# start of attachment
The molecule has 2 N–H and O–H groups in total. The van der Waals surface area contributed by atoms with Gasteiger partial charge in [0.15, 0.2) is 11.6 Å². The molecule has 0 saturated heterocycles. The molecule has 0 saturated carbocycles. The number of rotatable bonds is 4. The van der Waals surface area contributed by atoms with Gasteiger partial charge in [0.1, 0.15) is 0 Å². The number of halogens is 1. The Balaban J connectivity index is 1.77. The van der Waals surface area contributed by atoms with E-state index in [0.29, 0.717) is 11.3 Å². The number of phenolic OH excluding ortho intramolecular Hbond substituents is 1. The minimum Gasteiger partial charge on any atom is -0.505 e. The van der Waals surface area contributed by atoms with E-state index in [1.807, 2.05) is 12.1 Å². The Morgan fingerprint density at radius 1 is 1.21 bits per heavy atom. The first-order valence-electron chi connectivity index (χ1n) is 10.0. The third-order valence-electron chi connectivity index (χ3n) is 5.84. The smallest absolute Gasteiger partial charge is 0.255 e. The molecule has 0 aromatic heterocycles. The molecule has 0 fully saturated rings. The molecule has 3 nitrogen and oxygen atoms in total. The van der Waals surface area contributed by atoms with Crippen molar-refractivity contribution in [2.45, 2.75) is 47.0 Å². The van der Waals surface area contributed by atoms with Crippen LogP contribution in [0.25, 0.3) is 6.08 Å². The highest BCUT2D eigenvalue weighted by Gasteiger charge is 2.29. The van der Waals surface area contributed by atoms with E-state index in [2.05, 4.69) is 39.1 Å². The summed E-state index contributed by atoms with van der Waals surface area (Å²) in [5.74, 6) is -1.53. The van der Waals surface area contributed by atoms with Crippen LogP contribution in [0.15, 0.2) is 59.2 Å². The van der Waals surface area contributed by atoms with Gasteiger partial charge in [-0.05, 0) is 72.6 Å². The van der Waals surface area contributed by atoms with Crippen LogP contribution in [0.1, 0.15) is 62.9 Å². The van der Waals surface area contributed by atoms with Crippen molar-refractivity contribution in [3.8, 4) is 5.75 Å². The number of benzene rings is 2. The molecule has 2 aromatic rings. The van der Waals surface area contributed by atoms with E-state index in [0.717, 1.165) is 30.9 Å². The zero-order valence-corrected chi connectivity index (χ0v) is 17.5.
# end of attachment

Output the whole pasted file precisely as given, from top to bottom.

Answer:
The molecule has 2 N–H and O–H groups in total. The van der Waals surface area contributed by atoms with Gasteiger partial charge in [0.15, 0.2) is 11.6 Å². The molecule has 0 saturated heterocycles. The molecule has 0 saturated carbocycles. The number of rotatable bonds is 4. The van der Waals surface area contributed by atoms with Gasteiger partial charge in [0.1, 0.15) is 0 Å². The number of halogens is 1. The Balaban J connectivity index is 1.77. The van der Waals surface area contributed by atoms with E-state index in [0.29, 0.717) is 11.3 Å². The number of phenolic OH excluding ortho intramolecular Hbond substituents is 1. The minimum Gasteiger partial charge on any atom is -0.505 e. The van der Waals surface area contributed by atoms with E-state index in [1.807, 2.05) is 12.1 Å². The Morgan fingerprint density at radius 1 is 1.21 bits per heavy atom. The first-order valence-electron chi connectivity index (χ1n) is 10.0. The third-order valence-electron chi connectivity index (χ3n) is 5.84. The smallest absolute Gasteiger partial charge is 0.255 e. The molecule has 0 aromatic heterocycles. The molecule has 0 fully saturated rings. The molecule has 3 nitrogen and oxygen atoms in total. The van der Waals surface area contributed by atoms with Crippen molar-refractivity contribution in [2.45, 2.75) is 47.0 Å². The van der Waals surface area contributed by atoms with Crippen LogP contribution in [0.25, 0.3) is 6.08 Å². The highest BCUT2D eigenvalue weighted by Gasteiger charge is 2.29. The van der Waals surface area contributed by atoms with E-state index in [2.05, 4.69) is 39.1 Å². The summed E-state index contributed by atoms with van der Waals surface area (Å²) in [5.74, 6) is -1.53. The van der Waals surface area contributed by atoms with Crippen LogP contribution in [0.15, 0.2) is 59.2 Å². The van der Waals surface area contributed by atoms with Gasteiger partial charge in [-0.05, 0) is 72.6 Å². The van der Waals surface area contributed by atoms with Crippen LogP contribution in [0.1, 0.15) is 62.9 Å². The van der Waals surface area contributed by atoms with Crippen molar-refractivity contribution in [3.8, 4) is 5.75 Å². The number of benzene rings is 2. The molecule has 2 aromatic rings. The van der Waals surface area contributed by atoms with E-state index in [0.717, 1.165) is 30.9 Å². The zero-order valence-corrected chi connectivity index (χ0v) is 17.5.